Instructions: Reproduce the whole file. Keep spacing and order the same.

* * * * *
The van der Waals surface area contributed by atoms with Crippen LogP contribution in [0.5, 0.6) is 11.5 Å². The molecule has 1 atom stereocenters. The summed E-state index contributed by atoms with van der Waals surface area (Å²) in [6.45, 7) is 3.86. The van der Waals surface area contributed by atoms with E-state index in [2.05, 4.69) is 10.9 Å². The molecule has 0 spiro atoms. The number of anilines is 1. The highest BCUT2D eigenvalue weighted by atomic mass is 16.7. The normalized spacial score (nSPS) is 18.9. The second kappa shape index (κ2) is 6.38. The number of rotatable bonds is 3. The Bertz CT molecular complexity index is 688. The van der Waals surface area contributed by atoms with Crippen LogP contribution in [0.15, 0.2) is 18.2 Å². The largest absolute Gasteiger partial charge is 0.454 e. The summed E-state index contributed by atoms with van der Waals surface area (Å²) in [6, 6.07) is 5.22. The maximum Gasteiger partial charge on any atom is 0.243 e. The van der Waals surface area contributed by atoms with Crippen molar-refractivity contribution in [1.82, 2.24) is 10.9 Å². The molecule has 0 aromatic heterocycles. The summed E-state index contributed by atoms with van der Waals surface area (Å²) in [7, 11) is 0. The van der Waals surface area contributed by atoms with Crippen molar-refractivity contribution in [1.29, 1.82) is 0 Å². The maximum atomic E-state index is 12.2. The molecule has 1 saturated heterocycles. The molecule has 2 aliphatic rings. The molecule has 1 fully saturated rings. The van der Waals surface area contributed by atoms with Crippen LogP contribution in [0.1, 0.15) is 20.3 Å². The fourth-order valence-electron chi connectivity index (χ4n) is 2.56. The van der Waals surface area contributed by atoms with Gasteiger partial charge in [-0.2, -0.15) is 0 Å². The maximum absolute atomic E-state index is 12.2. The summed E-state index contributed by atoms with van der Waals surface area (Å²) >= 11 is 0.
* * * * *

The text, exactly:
The van der Waals surface area contributed by atoms with Crippen LogP contribution in [0.5, 0.6) is 11.5 Å². The molecule has 1 atom stereocenters. The summed E-state index contributed by atoms with van der Waals surface area (Å²) in [6.45, 7) is 3.86. The van der Waals surface area contributed by atoms with E-state index in [2.05, 4.69) is 10.9 Å². The molecule has 0 spiro atoms. The number of anilines is 1. The highest BCUT2D eigenvalue weighted by atomic mass is 16.7. The normalized spacial score (nSPS) is 18.9. The second kappa shape index (κ2) is 6.38. The number of rotatable bonds is 3. The Bertz CT molecular complexity index is 688. The van der Waals surface area contributed by atoms with Crippen LogP contribution in [0.15, 0.2) is 18.2 Å². The largest absolute Gasteiger partial charge is 0.454 e. The summed E-state index contributed by atoms with van der Waals surface area (Å²) in [6, 6.07) is 5.22. The maximum Gasteiger partial charge on any atom is 0.243 e. The van der Waals surface area contributed by atoms with Crippen molar-refractivity contribution in [1.82, 2.24) is 10.9 Å². The molecule has 0 aromatic heterocycles. The summed E-state index contributed by atoms with van der Waals surface area (Å²) in [7, 11) is 0. The van der Waals surface area contributed by atoms with Crippen molar-refractivity contribution in [1.29, 1.82) is 0 Å². The maximum atomic E-state index is 12.2. The molecule has 1 saturated heterocycles. The molecule has 2 aliphatic rings. The molecule has 1 fully saturated rings. The van der Waals surface area contributed by atoms with Crippen LogP contribution in [0.1, 0.15) is 20.3 Å². The fourth-order valence-electron chi connectivity index (χ4n) is 2.56. The van der Waals surface area contributed by atoms with Gasteiger partial charge in [-0.2, -0.15) is 0 Å². The maximum absolute atomic E-state index is 12.2. The summed E-state index contributed by atoms with van der Waals surface area (Å²) >= 11 is 0.